According to the Lee County Clerk of Courts, that would be Sanibel, but even that number is not a clear one – which is another thing that frustrates Kiker.

"That may not be true,” he said. "Another discussion that needs to be had is the lack of data coming from the TDC.”

The amendment will likely remain on hold until next year's legislative session so that all of Lee's concerns can be addressed, according to Nachef.

"It's all up to Lee County,” he said.

Mound House

As far as the Mound House, Kiker and Humphrey are proud to report that funding to the tune of $445,000 is now in the Senate's budget. Fort Myers Mayor Henderson was also successful in getting $500,000 for the Sydney Byrne Davis Center for the Performing Arts in the same budget.

The money would be used to restore the interior of the Mound House to it's 1921 beauty. The property is currently open to pedestrian tours of the shell mound exhibit and grounds, and Kiker says that – once the parking and pier issues are resolved - the restoration would be the final step in getting the house fully open, something that has been a very long time coming.

"It may also help to see some revenue coming towards the Town from that property to help offset some parks and recreation expenses,” he said.

The funding is part of the Cultural Facilities program. Former Cultural Resources Director Theresa Schober submitted the Mound House for inclusion two years ago, and it was recommended for funding by the Florida Council on Arts and Culture but didn't make it on the 2012 budget so it remained on the list as a 'rollover item' for this year's Legislature.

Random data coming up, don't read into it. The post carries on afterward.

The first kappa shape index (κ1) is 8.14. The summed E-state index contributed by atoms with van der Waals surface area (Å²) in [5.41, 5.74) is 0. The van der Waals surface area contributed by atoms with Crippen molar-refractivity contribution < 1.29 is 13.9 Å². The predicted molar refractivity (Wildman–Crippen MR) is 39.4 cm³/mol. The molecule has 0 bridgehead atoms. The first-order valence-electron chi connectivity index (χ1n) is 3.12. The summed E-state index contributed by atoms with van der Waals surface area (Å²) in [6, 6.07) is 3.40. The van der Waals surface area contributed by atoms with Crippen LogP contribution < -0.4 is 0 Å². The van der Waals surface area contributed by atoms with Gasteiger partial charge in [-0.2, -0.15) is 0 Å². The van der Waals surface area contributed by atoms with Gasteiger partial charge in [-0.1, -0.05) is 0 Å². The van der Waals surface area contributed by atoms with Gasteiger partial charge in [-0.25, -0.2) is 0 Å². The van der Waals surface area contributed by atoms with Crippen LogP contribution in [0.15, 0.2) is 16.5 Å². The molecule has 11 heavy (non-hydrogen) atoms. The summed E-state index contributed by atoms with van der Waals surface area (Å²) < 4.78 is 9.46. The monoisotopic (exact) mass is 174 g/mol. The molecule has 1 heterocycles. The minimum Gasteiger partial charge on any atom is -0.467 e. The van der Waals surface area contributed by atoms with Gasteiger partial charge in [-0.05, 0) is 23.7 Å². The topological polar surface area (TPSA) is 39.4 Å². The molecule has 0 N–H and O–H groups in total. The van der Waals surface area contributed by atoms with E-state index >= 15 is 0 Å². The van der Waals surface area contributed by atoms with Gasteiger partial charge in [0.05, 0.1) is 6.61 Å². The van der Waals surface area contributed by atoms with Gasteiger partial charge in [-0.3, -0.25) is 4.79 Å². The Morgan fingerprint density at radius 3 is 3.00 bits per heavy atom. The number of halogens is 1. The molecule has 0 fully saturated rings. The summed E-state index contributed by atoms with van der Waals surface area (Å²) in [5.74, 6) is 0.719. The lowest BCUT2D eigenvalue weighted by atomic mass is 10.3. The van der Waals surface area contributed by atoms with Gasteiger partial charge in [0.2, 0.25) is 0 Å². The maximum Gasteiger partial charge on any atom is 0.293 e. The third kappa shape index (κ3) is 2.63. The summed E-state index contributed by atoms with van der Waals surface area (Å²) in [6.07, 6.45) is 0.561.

Being placed on the Senate budget doesn't guarantee that it will make the final cut, however, explained Senator Garrett Richter's Legislative Assistant Michael Nachef.

"The Senate is currently in the process of passing it's version of the budget, then it has to go to the floor and then the House and Senate have to make their versions match,” he said. "Right now the Mound House is not in the House's budget, so we have to work with them to keep it on the final budget, which then has to go to the Governor who can veto anything he wants.”

That's one of the reasons Humphrey and Kiker met with both local House Representatives, and got positive responses from each.

"We are supportive of this project. We met with Mayor Kiker last week, and will advocate for funding, said Paige Anne Biagi, Chief Legislative Assistant to Representative Aubuchon.

It is responses like that one that have Kiker and Humphrey feeling optimistic. That and the fact that this is the furthest along in the process that the beleagured site has ever been.

"This is the closest the Mound House has ever gotten to being included on the funding list,” said Nachef. "And that's thanks to Mayor Kiker and Senator Richter working so hard to get it on the budget.”

Keri Hendry